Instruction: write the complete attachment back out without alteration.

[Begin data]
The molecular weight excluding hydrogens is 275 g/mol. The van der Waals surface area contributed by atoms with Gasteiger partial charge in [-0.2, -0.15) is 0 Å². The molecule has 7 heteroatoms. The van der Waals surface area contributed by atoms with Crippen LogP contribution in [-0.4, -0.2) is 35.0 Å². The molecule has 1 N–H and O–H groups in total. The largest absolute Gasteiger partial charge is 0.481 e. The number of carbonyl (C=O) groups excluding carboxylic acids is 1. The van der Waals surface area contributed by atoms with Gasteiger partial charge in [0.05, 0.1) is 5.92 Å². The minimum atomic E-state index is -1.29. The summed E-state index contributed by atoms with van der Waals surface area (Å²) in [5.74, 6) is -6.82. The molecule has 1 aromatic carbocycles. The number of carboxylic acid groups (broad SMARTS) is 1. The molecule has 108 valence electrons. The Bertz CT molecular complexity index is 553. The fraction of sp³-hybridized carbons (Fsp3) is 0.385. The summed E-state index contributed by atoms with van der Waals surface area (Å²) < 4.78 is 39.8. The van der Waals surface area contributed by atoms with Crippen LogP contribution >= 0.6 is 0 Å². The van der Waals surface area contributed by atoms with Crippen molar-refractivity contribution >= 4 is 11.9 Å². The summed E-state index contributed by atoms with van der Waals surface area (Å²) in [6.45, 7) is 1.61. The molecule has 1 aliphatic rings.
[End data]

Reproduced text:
The molecular weight excluding hydrogens is 275 g/mol. The van der Waals surface area contributed by atoms with Gasteiger partial charge in [-0.2, -0.15) is 0 Å². The molecule has 7 heteroatoms. The van der Waals surface area contributed by atoms with Crippen LogP contribution in [-0.4, -0.2) is 35.0 Å². The molecule has 1 N–H and O–H groups in total. The largest absolute Gasteiger partial charge is 0.481 e. The number of carbonyl (C=O) groups excluding carboxylic acids is 1. The van der Waals surface area contributed by atoms with Gasteiger partial charge in [0.05, 0.1) is 5.92 Å². The minimum atomic E-state index is -1.29. The summed E-state index contributed by atoms with van der Waals surface area (Å²) in [5.74, 6) is -6.82. The molecule has 1 aromatic carbocycles. The number of carboxylic acid groups (broad SMARTS) is 1. The molecule has 108 valence electrons. The Bertz CT molecular complexity index is 553. The fraction of sp³-hybridized carbons (Fsp3) is 0.385. The summed E-state index contributed by atoms with van der Waals surface area (Å²) < 4.78 is 39.8. The van der Waals surface area contributed by atoms with Crippen LogP contribution >= 0.6 is 0 Å². The van der Waals surface area contributed by atoms with Crippen molar-refractivity contribution >= 4 is 11.9 Å². The summed E-state index contributed by atoms with van der Waals surface area (Å²) in [6.45, 7) is 1.61. The molecule has 1 aliphatic rings.